Barriers add or decrease friction to completing a behavior while benefits add or decrease motivation to complete the behavior.
To design for behavior change, we want to remove or decrease barriers and amplify existing benefits or create new ones.
Organizing your behavioral flow and identifying relevant barriers and benefits is a key step to creating behavior change. With an understanding of these principles, you can create more effective solutions to improve the uptake of your key behavior.
Step 3: Experiment
The third step is to design a solution that increases the key behavior you picked in Step 1. To do this, pick a barrier you want to remove or a benefit that you want to add to the system. You’ll use this insight to drive your design decisions. You may nail it the first time, or you may be way off the mark! To understand the effectiveness of your solution, design a controlled experiment and see if you have changed the likelihood that someone will complete your key behavior.
First, you will have to prioritize the most impactful psychological barriers in your flow; choose the barriers in your flow that most detract from people completing the key behavior. Next you’ll want to come up with solutions to address these barriers. Some biases can be fixed easily with small tweaks; others require complete overhauls. If you’re unsure of a solution’s potential impact, mark it as a testing opportunity.
Finally, you can set up a controlled experiment to test your solution (or multiple solutions) against a control group. By comparing the effects of solutions on your key behavior across different conditions, you can figure out which interventions are effective.
Behavioral design can be applied anywhere. Want to create a new product to help students save money? Make your meditation app more sticky? Increase uptake of your city’s recycling program? Use behavioral design. The three steps of behavioral design — diagnosis, identifying psychological biases, and experimentation — allow you to be confident in your efforts to influence behavior for good.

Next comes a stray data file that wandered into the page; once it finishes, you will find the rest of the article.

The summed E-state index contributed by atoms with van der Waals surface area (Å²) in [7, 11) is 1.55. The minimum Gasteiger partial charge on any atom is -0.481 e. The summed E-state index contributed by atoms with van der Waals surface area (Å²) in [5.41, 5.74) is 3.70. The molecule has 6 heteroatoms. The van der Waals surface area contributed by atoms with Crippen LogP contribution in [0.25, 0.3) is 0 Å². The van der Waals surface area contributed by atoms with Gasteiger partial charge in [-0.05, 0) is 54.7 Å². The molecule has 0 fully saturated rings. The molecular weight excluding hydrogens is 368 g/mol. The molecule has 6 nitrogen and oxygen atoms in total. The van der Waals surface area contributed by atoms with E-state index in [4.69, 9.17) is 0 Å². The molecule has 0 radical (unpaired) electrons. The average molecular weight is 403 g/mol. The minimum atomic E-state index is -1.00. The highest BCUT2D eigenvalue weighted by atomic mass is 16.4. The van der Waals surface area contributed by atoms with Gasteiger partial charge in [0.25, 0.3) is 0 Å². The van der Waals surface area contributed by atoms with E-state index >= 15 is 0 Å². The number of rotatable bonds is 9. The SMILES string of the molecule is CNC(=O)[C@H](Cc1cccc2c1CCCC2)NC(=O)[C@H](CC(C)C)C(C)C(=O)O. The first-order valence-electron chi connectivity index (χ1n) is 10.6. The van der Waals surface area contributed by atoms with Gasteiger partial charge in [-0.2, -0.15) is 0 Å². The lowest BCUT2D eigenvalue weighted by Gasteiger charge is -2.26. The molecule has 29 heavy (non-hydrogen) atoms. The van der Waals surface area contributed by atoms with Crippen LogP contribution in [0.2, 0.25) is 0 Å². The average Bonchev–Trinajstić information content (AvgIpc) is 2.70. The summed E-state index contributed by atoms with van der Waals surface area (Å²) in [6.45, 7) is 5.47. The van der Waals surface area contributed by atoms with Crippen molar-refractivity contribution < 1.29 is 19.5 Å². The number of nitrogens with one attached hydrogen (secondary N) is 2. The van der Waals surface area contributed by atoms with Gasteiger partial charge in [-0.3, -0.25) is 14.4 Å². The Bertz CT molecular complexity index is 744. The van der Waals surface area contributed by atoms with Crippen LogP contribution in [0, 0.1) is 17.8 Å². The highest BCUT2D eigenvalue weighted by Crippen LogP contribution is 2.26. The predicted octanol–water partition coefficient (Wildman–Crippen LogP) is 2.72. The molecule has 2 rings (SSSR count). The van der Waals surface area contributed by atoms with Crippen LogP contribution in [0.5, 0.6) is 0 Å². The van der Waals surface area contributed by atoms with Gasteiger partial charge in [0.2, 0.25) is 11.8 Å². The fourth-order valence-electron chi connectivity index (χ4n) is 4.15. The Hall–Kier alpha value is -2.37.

Looking for a more in-depth guide to implementing behavioral design to your research process and product? Download the Irrational Labs Behavioral Design Guide
Looking for a more in-depth guide to implementing behavioral design to your research process and product? Check out our Behavioral Design online course.
About the Authors
Kristen Berman co-founded Irrational Labs, a behavioral product design company, with Dan Ariely and was on the founding team for the behavioral economics group at Google. Before designing, testing and scaling products that use behavioral economics, Kristen was a Sr. Product Manager at Intuit and camera startup, Lytro.
Dr. June Park John has worked with a range of organizations, from startups to international NGOs, on quantitative research projects including surveys, experiments and statistical analyses. She holds a Ph.D from Stanford University and has authored publications in behavioral economics and race/gender gaps in technology.